May 11, 2007
A humorous guide to why she is the way she is
Mother’s Day is Sunday the 13th this year. It’s not as ominous as Friday the 13th, but there might be some triskaidekaphobic effect.
Everyone is running around like a decapitated barnyard fowl trying to figure out what to get Mom for her special day.
This year, though, mothers everywhere should get their children presents. After all, without the kid, what is the mother? There’s no Oops-my-biological-clock-ran-out Day or I’m-waiting-until-I’m-better-entrenched-at-work Day or My-partner-and-I-decided-to-get-a-purebred-Dalmatian-instead Day, so mothers owe their children a great debt.
Since people never understand their mothers until they turn into their mothers, perhaps a handy guide to comprehending and caring for Mama might be in order. That way, she can buy the gift this year, and for the rest of her life, her spawn will know exactly what to get her.
Thankfully, there is just such a book, released on May 1.
Judy Gold and Kate Moira Ryan’s 25 Questions for a Jewish Mother might be a little specific to help everyone, but it should be of great aid to Jews, Italians, and anyone with a sense of humor.
The book, from Hyperion at $22.95 in hardcover, is a written version of Gold’s one-woman show, currently touring the nation.
As a stand-up comedian, she has always made use of her mother in her act, to the point where the elder Gold has demanded residuals.
However, while being driven crazy by the woman, Judy realized she never really understood where her mother was coming from, why she is as she is.
So Amazonian comic Gold (over six feet tall, with a personality to match) and her writing partner Kate Moira Ryan began interviewing Jewish mothers across the country.
As first, Gold was hesitant to identify herself as lesbian to the women with whom she spoke, especially the Orthodox ones, fearing rejection.
As she went on, however, she discovered that many of the Orthodox Jewish women were the most open, one even asking her if Wendy, her then-partner, was as useless in helping with the children as the interviewee’s husband.
Traveling the country performing stand-up, Gold always researches the synagogues in the towns where she plays, and it was through this network that she got in touch with the women who form the backbone of the book. There were also the friends-of-friends and distant relatives, each person giving them more names and phone numbers for their project.
All the interviews began with the question, “What makes a Jewish mother different from a non-Jewish mother?” and then organically went through the remaining questions.
The answers to that first question ran the gamut, from the humorous (“the hand-wringing angst”) to the kind of crazy (a shouted, “Jewish mothers love their children more!”)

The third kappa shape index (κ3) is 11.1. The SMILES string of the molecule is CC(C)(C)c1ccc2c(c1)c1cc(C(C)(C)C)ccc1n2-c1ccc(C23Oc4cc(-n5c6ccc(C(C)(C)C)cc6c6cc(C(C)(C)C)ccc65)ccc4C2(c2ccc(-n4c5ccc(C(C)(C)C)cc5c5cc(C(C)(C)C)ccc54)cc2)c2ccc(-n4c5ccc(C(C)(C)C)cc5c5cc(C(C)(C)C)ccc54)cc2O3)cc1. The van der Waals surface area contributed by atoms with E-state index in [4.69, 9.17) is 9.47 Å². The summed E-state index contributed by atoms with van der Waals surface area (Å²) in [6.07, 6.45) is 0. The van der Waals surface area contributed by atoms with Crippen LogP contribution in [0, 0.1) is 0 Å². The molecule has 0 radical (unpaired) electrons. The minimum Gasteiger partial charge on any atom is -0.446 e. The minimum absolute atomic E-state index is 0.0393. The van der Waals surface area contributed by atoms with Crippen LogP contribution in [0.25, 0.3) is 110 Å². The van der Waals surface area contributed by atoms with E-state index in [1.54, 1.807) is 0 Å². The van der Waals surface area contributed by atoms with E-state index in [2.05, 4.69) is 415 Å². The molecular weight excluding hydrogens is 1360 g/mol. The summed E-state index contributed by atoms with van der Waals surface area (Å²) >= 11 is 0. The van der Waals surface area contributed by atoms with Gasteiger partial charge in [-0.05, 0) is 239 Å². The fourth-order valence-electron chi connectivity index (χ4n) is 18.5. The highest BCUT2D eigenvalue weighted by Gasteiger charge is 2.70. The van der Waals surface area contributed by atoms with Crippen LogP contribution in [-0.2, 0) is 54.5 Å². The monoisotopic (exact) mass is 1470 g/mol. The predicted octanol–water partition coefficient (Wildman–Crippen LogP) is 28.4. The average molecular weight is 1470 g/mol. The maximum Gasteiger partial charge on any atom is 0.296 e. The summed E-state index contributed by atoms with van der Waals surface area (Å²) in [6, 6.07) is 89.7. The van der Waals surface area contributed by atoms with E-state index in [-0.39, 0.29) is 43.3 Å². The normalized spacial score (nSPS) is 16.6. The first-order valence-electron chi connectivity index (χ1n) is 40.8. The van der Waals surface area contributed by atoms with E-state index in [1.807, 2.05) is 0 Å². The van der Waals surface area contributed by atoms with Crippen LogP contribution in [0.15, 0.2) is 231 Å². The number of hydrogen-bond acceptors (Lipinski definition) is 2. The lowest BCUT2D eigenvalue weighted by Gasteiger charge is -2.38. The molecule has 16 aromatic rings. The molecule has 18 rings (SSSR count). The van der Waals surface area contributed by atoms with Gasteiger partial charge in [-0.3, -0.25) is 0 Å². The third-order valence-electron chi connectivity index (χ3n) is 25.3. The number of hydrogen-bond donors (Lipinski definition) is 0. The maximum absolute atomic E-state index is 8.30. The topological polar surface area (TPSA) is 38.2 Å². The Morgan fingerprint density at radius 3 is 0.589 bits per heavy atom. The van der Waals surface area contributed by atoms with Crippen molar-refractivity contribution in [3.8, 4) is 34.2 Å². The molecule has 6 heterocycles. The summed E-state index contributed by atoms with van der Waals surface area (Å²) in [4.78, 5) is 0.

What makes the book so fascinating are people like the Jewish woman from Arizona, whose mother asked a Christian neighbor if she would hide her children if the Holocaust happened in the United States, much like Anne Frank’s family had been hidden.
“After I had my kids, and even though it was so many years later, I asked one of my Christian neighbors the same thing, ‘Would you hide my children if anything were to happen?’” she told Gold and Ryan. “What makes me a Jewish mother is that sometimes I look at my children and I feel afraid.”
The women also gave a variety of answers when asked what the best advice they ever received from their mothers was, ranging from chew with your mouth closed to never put anything in writing.
Of course, one of the prime motivators behind the book is that Gold is herself a Jewish mother. She has a son, 10, to whom her former partner Wendy gave birth, and another, 5, to whom she gave birth.
While her mother was, at first, very diffident about the whole issue, especially the child that Wendy bore, when Judy and Wendy broke up, there was one issue on Ruth Gold’s mind: Would Henry, the older of the two boys and the one to whom she was not related by blood, still be her grandson? Nobody was taking him away from her, were they?
The authors even tackle hot-button political issues like Zionism, asking the women whether or not they believe in having a Jewish homeland in Israel.
According to Gold, almost all of the women did, although her favorite answer was, “I believe Israel belongs to the Jews, but considering that I can’t stand most Israelis, I would never want to live there.”
Borrowing so much of the book from Gold’s act is both a strength and a weakness. It can sound a bit . . . schticky, if you will, but it also gives the reader the most in-depth introduction possible to Ruth Gold, who as much as anything else is the impetus for the creation of the one-woman show and the book.
Eventually, Judy finds out much of why her mother is as she is, and it’s a very emotional moment for the readers. All pretense of humor is dropped, if only for a short time, and the reader is let in on a moment of tragedy that shaped Ruth’s life, Judy’s life and, ultimately, will continue to have a part in the lives of Judy’s sons Ben and Henry. It is a moment completely without schmaltz, perhaps one of the few in the book that can evoke such perfect empathy from its readers.
After that tragic flash, the humor never really comes back. It’s probably a good thing that it happens about three pages before the end of the book. It cleanses the palate, while providing that last bit of nourishment to finish the meal.
So, once your mom buys you the book for Mother’s Day (or you buy it for yourself), curl up with a nice plate of rugelach and read it. You’ll laugh, you’ll cry, and maybe understand just a little bit more about why mothers are like that.